Women's Happy Birthday Jesus Sweater, $49, Tipsy Elves
Who knew ugly Christmas sweaters could be so popular? In 2013, Tipsy Elves co-founders got a $100,000 investment in their company, which features ugly sweater designs. In 2015, sales exceeded $10 million. Today, their site boasts lots of different novelty clothing options, not just ugly sweaters.
5Bubba's Q Boneless Ribs
The Ultimate Bubba's BBQ Pack, $99.99, Bubba's
In 2014, former NFL player Al "Bubba" Baker pitched Bubba's Q boneless rubs He got a $300,000 investment, and then went on to do $16 million in sales in 2017. It was the first time someone could buy boneless ribs online, and they are now sold on QVC and in Costco.
Drop Stop, $19.99, Amazon
The Drop Stop is one of those inventions you think of out of nowhere and wonder why it wasn't created yet... then think that if you had access to something like Shark Tank, you could definitely make it happen. It's a foam-filled log that fits in the crack between a car seat and center console, so that if you drop anything there (which you usually do), it doesn't disappear into the depths of your car. Since their appearance on the show, co-founders went on to sell 2.4 million Drop Stops with $24 million in revenue.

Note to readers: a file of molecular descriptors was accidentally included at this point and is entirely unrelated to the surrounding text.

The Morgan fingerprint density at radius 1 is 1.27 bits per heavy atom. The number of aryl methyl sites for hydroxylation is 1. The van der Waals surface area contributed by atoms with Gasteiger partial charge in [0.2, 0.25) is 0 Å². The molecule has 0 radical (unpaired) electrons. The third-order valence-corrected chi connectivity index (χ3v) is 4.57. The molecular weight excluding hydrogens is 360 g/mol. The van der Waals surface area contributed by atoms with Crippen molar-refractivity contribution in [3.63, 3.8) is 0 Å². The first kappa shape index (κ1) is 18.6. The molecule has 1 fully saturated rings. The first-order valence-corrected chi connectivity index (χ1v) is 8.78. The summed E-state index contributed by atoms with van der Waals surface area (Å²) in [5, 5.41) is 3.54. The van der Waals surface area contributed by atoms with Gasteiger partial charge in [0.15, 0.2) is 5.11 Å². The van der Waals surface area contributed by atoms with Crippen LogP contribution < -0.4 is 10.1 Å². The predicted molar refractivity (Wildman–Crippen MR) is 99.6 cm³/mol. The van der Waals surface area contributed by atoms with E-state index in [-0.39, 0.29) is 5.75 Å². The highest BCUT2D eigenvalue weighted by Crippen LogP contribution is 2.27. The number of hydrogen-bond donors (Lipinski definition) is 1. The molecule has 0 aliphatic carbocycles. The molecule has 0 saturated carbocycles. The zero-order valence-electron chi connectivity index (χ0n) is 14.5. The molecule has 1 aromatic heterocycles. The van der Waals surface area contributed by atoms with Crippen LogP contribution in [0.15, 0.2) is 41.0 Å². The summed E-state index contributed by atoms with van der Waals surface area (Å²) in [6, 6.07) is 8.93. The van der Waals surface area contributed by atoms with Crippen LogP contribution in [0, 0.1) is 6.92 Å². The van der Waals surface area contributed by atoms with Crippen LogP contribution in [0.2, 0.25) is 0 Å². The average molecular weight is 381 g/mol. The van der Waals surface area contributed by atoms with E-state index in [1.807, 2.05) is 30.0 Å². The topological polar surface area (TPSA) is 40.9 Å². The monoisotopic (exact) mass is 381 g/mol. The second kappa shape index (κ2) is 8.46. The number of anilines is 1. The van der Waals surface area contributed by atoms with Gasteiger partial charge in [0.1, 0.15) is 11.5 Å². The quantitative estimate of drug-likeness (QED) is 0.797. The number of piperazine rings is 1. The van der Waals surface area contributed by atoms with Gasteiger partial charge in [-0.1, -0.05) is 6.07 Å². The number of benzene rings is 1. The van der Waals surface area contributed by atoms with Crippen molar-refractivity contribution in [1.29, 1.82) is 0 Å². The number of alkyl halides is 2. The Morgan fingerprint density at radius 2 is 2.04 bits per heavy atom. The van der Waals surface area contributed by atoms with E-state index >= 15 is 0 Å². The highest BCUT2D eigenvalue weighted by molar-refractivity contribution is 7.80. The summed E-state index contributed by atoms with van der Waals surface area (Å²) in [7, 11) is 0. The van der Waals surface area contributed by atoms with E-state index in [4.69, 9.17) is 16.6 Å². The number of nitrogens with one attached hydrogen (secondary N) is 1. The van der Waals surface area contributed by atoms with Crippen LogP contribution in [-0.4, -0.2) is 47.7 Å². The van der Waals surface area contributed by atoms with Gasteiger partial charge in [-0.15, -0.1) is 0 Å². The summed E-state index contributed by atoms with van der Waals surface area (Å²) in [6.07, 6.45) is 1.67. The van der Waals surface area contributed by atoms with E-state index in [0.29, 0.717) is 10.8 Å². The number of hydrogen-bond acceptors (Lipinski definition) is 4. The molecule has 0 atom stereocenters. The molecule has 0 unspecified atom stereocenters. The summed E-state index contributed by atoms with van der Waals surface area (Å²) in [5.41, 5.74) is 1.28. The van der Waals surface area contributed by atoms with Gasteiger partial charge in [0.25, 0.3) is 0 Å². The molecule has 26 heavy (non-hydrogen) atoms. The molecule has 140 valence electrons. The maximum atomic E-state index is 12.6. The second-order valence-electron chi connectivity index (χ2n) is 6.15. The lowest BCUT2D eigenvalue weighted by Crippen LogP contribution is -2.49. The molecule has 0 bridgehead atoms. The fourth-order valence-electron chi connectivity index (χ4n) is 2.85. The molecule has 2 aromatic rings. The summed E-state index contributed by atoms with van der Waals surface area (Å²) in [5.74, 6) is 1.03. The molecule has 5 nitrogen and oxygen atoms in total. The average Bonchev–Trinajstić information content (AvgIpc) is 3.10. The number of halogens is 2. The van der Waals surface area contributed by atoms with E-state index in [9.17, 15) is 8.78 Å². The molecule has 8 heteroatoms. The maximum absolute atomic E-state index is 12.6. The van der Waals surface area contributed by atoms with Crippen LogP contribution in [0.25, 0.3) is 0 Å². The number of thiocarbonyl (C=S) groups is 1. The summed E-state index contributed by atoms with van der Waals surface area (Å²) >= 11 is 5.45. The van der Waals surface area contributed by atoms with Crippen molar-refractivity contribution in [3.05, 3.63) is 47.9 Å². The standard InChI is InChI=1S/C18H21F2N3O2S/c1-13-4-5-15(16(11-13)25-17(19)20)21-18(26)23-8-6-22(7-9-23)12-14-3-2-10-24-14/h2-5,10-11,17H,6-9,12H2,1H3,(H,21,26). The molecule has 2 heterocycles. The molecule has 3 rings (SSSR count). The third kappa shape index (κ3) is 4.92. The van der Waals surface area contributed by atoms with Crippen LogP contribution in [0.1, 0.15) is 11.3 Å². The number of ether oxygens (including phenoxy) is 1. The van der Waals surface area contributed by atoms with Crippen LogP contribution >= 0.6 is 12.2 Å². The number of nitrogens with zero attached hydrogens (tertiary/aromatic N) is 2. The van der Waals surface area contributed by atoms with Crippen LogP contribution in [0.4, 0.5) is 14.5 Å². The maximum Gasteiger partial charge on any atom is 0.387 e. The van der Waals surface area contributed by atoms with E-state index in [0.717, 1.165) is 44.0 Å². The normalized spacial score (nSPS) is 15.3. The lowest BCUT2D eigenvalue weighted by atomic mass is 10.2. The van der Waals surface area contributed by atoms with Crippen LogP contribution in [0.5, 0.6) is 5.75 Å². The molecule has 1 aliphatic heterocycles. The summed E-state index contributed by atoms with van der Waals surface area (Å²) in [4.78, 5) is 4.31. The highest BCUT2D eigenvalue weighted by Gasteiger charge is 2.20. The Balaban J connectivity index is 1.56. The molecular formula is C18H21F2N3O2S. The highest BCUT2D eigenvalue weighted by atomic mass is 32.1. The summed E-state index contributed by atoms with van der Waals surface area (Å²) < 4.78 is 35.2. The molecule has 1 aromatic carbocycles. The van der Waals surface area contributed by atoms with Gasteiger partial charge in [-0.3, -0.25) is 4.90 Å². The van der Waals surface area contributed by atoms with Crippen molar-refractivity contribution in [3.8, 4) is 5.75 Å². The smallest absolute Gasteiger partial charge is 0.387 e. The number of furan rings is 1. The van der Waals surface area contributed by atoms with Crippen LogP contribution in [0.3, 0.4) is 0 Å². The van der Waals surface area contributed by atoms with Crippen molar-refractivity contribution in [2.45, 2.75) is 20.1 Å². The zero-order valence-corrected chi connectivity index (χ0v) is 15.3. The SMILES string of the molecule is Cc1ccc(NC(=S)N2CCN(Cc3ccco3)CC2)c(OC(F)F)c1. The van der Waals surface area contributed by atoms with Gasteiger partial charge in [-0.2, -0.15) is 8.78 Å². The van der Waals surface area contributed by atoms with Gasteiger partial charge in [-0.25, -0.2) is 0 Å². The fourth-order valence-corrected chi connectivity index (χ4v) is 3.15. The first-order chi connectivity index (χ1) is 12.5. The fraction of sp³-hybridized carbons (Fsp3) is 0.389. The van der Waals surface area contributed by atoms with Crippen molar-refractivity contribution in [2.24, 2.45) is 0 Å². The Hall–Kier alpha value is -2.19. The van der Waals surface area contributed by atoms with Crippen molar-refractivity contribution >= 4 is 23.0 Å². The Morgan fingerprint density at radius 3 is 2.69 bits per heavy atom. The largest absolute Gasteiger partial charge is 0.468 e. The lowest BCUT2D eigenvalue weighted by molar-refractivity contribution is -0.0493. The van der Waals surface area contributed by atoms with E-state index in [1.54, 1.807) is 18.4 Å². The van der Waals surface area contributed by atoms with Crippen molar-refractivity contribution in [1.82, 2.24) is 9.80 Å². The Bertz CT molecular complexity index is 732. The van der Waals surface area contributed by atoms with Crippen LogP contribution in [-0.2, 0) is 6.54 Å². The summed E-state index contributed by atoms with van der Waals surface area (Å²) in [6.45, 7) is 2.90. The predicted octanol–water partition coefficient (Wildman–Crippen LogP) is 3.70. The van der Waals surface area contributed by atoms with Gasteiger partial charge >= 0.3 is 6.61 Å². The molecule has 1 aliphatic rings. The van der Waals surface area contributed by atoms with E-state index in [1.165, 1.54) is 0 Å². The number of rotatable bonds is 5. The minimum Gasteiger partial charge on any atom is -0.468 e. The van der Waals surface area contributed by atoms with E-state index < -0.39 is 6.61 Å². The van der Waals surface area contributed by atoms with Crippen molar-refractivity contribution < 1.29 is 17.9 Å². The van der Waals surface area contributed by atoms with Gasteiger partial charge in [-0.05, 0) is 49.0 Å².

7Wicked Good Cupcakes
Two-Pack Cupcakes In Jars, $20.95, Wicked Good Cupcakes
In Season 4, a mother-daughter duo from Boston went on Shark Tank with the idea to make cupcakes in a jar. Since appearing on the show, these cupcakes, called Wicked Good Cupcakes, have expanded and gotten new locations. Investor O'Leary said it was his most profitable investment of the show, and the company began to make about $4.8 million annually.